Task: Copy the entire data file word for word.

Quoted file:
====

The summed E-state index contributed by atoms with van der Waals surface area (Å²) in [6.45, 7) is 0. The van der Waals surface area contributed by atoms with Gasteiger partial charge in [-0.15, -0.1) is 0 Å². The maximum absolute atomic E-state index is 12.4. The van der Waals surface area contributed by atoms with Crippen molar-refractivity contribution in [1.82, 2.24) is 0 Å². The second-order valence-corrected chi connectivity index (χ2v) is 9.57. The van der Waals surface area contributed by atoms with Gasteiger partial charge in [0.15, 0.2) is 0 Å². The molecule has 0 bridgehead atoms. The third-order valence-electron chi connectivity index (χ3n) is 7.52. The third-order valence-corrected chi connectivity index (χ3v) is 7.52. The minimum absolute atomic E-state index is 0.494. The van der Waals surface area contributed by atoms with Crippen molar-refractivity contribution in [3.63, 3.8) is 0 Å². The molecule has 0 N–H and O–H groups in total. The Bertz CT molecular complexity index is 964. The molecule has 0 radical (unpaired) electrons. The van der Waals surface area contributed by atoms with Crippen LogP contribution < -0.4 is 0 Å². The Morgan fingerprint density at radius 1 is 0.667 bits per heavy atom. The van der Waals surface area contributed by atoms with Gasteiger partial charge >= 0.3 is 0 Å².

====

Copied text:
The summed E-state index contributed by atoms with van der Waals surface area (Å²) in [6.45, 7) is 0. The van der Waals surface area contributed by atoms with Gasteiger partial charge in [-0.15, -0.1) is 0 Å². The maximum absolute atomic E-state index is 12.4. The van der Waals surface area contributed by atoms with Crippen molar-refractivity contribution in [1.82, 2.24) is 0 Å². The second-order valence-corrected chi connectivity index (χ2v) is 9.57. The van der Waals surface area contributed by atoms with Gasteiger partial charge in [0.15, 0.2) is 0 Å². The molecule has 0 bridgehead atoms. The third-order valence-electron chi connectivity index (χ3n) is 7.52. The third-order valence-corrected chi connectivity index (χ3v) is 7.52. The minimum absolute atomic E-state index is 0.494. The van der Waals surface area contributed by atoms with Crippen molar-refractivity contribution in [3.63, 3.8) is 0 Å². The molecule has 0 N–H and O–H groups in total. The Bertz CT molecular complexity index is 964. The molecule has 0 radical (unpaired) electrons. The van der Waals surface area contributed by atoms with Crippen LogP contribution < -0.4 is 0 Å². The Morgan fingerprint density at radius 1 is 0.667 bits per heavy atom. The van der Waals surface area contributed by atoms with Gasteiger partial charge >= 0.3 is 0 Å².